Alongside the animation, Akira's soundtrack is another remarkable component. The hundredfold membership musical collective Geinoh Yamashirogumi were commissioned by Ohtomo following the success of their album Ecophony Rinne, which displayed a unique mix of traditional Japanese music and enterprising electronics. Led by artist/scientist Tsutomu Ōhashi, the collective recorded modular pieces based on various themes over six months, without the benefit of scoring to finished scenes. The influences were wide: Nogaku theatre, Buddhist chants, Christian choral, Balinese gamelan, progressive rock. The effect is a startlingly turbulent mix of ancient spiritualism battling modernity, which corresponds perfectly with the themes of the film. The freedom from the limitations of budget, time and scene-matching served the compositions, allowing focus on development of mood over pacing for the film's sequences.
Akira is a frequently baffling, convoluted film that suffers from the same frayed chaos as its setting. Despite this, the film holds together and the rambling strangeness and density are part of its enduring charm.
I think a great double-bill partner for Akira would be Shane Carruth's Upstream Color. Biological manipulation, bewildering puzzle narratives and great soundtracks. Watch them early and you can spend the rest of the night trying to work out what the hell both of them are really about.
For more Katsuhiro Ohtomo animation, watch Construction Suspension Order and Memories, for which Ohtomo directed the section Magnetic Rose.
Song of the Day: Quiet Sun - Blue Dots
Not to be confused with the Canterbury scene prog band of the same name. Relaxing, cheerful UK folktronica in the vein of I Am Robot and Proud. Hypnotic flow of skittering beats over mellow loops of harps, soft piano, strings, bells and other dulcet tones. The whole Flicker and Fade EP is pay-what-you-want at Bandcamp.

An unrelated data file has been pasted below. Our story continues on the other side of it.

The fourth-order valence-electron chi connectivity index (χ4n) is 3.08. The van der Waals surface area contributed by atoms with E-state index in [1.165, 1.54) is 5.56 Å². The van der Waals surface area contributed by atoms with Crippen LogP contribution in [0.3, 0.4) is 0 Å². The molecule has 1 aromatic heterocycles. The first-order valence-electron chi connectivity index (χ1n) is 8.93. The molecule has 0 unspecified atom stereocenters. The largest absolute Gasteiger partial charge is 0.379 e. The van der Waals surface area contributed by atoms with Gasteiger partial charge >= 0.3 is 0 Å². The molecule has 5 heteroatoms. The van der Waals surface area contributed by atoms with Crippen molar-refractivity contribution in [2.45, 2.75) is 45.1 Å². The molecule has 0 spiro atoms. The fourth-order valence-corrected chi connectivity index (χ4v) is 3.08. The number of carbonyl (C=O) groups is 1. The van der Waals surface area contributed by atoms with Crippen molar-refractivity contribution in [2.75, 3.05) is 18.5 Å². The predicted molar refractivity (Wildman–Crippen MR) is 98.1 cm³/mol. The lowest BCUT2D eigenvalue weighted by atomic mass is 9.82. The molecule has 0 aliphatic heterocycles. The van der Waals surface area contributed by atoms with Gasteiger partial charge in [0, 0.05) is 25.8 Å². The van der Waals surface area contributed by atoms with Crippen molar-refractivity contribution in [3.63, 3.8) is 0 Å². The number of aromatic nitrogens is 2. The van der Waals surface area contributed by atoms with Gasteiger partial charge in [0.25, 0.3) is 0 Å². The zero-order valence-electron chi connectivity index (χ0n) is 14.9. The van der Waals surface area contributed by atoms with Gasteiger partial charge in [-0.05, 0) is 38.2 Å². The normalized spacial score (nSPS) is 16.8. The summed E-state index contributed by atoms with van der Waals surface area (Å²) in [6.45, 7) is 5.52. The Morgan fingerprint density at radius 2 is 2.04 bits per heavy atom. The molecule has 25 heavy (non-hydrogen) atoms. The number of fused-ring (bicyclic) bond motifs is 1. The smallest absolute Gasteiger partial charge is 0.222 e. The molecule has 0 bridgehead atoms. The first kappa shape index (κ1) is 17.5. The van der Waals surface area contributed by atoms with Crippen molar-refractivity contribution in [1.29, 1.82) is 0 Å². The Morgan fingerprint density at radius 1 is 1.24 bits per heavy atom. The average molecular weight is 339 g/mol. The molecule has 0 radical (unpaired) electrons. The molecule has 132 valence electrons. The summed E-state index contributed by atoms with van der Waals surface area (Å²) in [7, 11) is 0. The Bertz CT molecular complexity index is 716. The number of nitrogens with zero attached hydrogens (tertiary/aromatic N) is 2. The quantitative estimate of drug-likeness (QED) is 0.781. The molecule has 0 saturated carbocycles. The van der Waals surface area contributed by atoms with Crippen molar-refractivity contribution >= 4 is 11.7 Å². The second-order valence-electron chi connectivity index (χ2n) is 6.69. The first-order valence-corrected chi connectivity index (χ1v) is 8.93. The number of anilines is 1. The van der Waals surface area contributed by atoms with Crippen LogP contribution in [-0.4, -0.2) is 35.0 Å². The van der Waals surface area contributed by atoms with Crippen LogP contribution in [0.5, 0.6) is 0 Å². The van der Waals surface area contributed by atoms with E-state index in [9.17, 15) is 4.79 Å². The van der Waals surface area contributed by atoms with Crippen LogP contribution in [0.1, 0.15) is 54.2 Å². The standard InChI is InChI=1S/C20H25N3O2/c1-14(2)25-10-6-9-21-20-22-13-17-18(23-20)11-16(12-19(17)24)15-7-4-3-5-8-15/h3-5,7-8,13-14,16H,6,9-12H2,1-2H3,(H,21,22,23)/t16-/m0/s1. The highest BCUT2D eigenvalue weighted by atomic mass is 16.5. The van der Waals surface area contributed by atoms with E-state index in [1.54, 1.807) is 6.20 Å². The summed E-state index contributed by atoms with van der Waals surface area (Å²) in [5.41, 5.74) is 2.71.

The best promotion of the continuing power of punk is how much Ayatollahs hate it. Shaytan has all the best tunes.
***UPDATE 12/11/13*** Two members of Yellow Dogs, drummer Arash Farazmand and guitarist Soroush Farazmand, were tragically killed in a shooting on the morning of the 11th. If you like the band then perhaps, in honour of those two, you would like to learn more about or support one of the groups that help Iranian refugees, political prisoners and/or fight for human rights reform in Iran, such as the ICHRI, Amnesty and the CDHR.
Bahman Ghobadi's drama No One Knows About Persian Cats is set in the underground rock scene of Tehran. The underground scene in Iran is no joke, prison and the lash can be expected for your troubles. Music as a whole isn't considered very favourably within the official strictures of the Islamic Republic, western music less so, and punk is essentially an enemy of the state. "Although music is halal, promoting and teaching it is not compatible with the highest values of the sacred regime of the Islamic Republic," said the Supreme Killjoy, Ayatollah Ali Khamenei, in 2010. This was in response to a question about classical Persian music lessons from a devout follower, the Ayatollah's answer to those looking to express themselves through rock music is decidedly less gracious. On August 16th, police raided the concert of Iranian metal band Dawn of Rage and arrested 200 fans, stripping some to look for "satanic symbols", despite permits being sought and received through the Ministry of Culture. Many bands that make music outside of the approved system, such as The Yellow Dogs featured in the film, are forced to flee or accept the full force of the government oppression when their popularity makes continuing underground impossible. However, the sheer mass of internet savvy youth and illegal satellite dishes in Iran mean they still have an impact.
Before Khamenei, at the birth of the Islamic Revolution in 1979, Ayatollah Ruhollah Khomeini declared music to be "a drug" and proceeded to ban all types of music, instruments and music schools. "We must completely eliminate [music]," Khomeini told the Kayhan newspaper after the revolution. Despite the Ayatollah's outrage, the Qurān does not categorically condemn music. Khomeini's position was a traditionalist, reactionary interpretation based largely on the hadith. Often the conservative rulebook would dip into the bizarre, such as the decree that made chess haram until 1988; the pollution of idols, see?
In the 1980's, the Ministry of Culture and Islamic Guidance (MCIG) was charged with overseeing the production of music, first producing firm guidelines and then consolidating and unifying regulation and censorship in 1987 in line with post-revolutionary values. Musical instruments were only deemed acceptable for sale in 1989, when Khomeini relented on some of his absurd decrees shortly before his death. Despite gradual loosening of the rules for Persian traditional, western classical and pop music since then, only 20 percent of the music produced in Iran today is met by approval from the MCIG. Women in particular struggle under ridiculous rules; female singers can largely only accompany a male, not be the the lead or sing solo.